Also today: Barclays faces renewed public ire over bonus scheme; Greeks seek to pin down EU on specifics of rescue they say they don’t need or want; New US oil study a gusher for nation’s conservatives; Sri Lankan central bank prudent as elections loom.
Bharti to fund Zain Africa assets deal with foreign currency loans
Bharti Airtel, which wants to buy Kuwaiti operator Zain’s African assets for $10.7 billion, is likely to finance nearly all of the deal with foreign currency loans. But India’s largest telephone company is taking on some $4.6 billion debt, so trading in Zain has now halted until the Kuwait Stock Exchange is satisfied that Zain has fully disclosed the terms of the deal, and profits, penalties, and the effect they have on Zain’s balance sheet. While this is one of the biggest cross-border transactions ever in the Middle East, analysts say Zain’s Africa business is not profitable, and leaves the market wondering what went wrong with months of talks it had over a merger with South Africa’s MTN.
Barclays faces renewed public ire over bonus scheme
Barclays’ top two bosses will forgo bonuses for a second year in a row, despite the bank more than doubling gross profits to $14.8 billion in 2009, from about $6.9 billion in 2008. But here comes the tricky part. Barclays Capital, the investment banking unit of the British bank, has allocated more in pay and bonuses as a percentage of revenue than Goldman Sachs in New York. This might not be a good time to do that, as taxpayers on both sides of the Atlantic are still feeling mighty burned from the trillions of dollars they paid in bailouts for financial markets. While Barclays didn’t take public money, the news is that it’ll set aside 38% of revenue, or $4.2 billion in remuneration in 2009. Like many bankers, Barclays has decided to face down public anger, stating banks will be judged by how they conduct their business, and how they lend and pay. Many people feel they know how banks conduct their business, and the feelings aren’t pretty, so the 22,000 investment banking staff at Barclays who’ll receive a $150,000 discretionary bonus, had better duck through the back-alleys of the City on their way home.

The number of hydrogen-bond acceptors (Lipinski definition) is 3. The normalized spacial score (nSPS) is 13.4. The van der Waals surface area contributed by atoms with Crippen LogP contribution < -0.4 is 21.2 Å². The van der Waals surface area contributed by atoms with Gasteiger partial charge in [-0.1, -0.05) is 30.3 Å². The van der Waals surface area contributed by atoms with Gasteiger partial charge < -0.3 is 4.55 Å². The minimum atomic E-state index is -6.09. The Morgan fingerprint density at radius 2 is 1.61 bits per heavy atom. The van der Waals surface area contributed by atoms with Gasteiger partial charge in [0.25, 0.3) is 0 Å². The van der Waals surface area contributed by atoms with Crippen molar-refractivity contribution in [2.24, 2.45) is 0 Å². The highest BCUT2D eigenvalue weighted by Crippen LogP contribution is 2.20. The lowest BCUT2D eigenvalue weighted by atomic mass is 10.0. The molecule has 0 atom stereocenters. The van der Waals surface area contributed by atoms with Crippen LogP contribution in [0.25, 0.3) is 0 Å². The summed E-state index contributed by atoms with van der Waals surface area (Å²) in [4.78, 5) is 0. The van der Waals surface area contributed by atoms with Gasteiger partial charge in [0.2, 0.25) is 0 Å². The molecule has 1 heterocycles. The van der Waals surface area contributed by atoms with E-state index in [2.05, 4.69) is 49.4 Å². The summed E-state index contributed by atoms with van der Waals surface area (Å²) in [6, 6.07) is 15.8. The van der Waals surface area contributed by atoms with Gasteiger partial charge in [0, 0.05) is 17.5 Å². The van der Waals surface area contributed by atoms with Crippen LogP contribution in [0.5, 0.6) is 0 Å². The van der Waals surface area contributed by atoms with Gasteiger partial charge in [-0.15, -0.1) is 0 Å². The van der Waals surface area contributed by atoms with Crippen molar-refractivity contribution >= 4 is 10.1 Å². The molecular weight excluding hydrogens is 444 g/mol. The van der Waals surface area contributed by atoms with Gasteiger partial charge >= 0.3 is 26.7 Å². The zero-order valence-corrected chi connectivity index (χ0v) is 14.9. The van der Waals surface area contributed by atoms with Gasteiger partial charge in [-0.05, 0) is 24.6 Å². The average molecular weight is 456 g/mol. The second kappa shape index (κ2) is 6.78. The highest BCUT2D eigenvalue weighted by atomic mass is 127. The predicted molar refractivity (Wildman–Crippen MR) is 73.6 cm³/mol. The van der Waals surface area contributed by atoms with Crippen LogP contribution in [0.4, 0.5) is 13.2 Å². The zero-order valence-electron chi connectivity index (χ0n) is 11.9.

Greeks seek to pin down EU on specifics of rescue they say they don’t need or want
It seems the EU’s pledge to aid Greece, and protect the financial stability of the Eurozone from the nation’s $270 billion debt pile, is not comfort enough for the profligate politicians and bureaucrats who created the world’s latest financial wobbly. So, now Greece’s finance minister wants a detailed rescue plan from other European nations to further soothe market fears that his country could default on debt payments. Borrowing costs on Greek debt are rising as the euro currency falls against the dollar, adding to a headache that was no doubt, in part, cause by Greek efforts to impress the world during the 2004 Summer Olympics. But the chickens are coming home to roost, and the perpetrator of the crisis has now become the victim. Although Greece says it isn’t asking for a bailout and won’t need one, Finance Minister George Papaconstantinou says he’d like the EU to work out some sort of debt mechanism, so that if necessary Greece can pay what it owes. That’s called hedging your bets, in case the domino does fall.
New US oil study a gusher for nation’s conservatives
George W Bush, Sarah Palin, and US oil majors will be popping the champagne corks after a new study shows the US economy will lose $2.4 trillion over the next two decades if government doesn’t allow oil and natural gas drilling in restricted onshore and offshore areas. The climate change people will be more than livid, as the report, prepared for the National Association of Regulatory Utility Commissioners, also said US imports of crude oil, petroleum products and natural gas would increase by $1.6 trillion over 20 years without access to alternative energy sources. It says the greatest nation on earth will become even more reliant on Organization of the Petroleum Exporting Countries for another $607 billion, or an extra 4.1 billion barrels of crude, if it can’t drill the pristine tundra up north, after congressional and presidential bans on drilling in most US waters beyond the western and central Gulf of Mexico ended in 2008. Given US problems with Iran and Venezuela, among other “rogue” states, the Obama administration will have to look closely at national security issues, and cleaner energy sources such as wind and solar power. Advanced drilling technology and easier extraction of oil from shale rock means that US resources of crude oil have increased by some 20% to 229 billion barrels, while natural gas resources are up by more than 10% to 2,034 trillion cubic feet. Moose hunters will be delighted.
Sri Lankan central bank prudent as elections loom
The Sri Lankan central bank has kept its reverse repurchase rate at 9.75%, and its repurchase rate at 7.5%, unchanged from five-year lows to support economic growth as the country gears for national elections in April. President Mahinda Rajapaksa wants to create jobs to boost his popularity ahead of the polls. That may be tricky, as Sri Lanka’s Supreme Court will hear a challenge to the arrest of defeated presidential candidate Sarath Fonseka, the former head of the island’s armed forces, and a one-time Rajapaksa ally who became his bitter foe after the two men ended a 26-year civil war against the rebel Tamil Tigers in May. Analysts say raising rates would send negative sentiments to the markets, as the country’s inflation outlook doesn’t warrant tightening policy. Rajapaksa, who was re-elected president in January, wants to accelerate gross domestic product growth to 7% in 2010, the fastest pace in four years, after the Colombo All-Share Index was the best-performing stock market in Asia last year.
Read more: AFP
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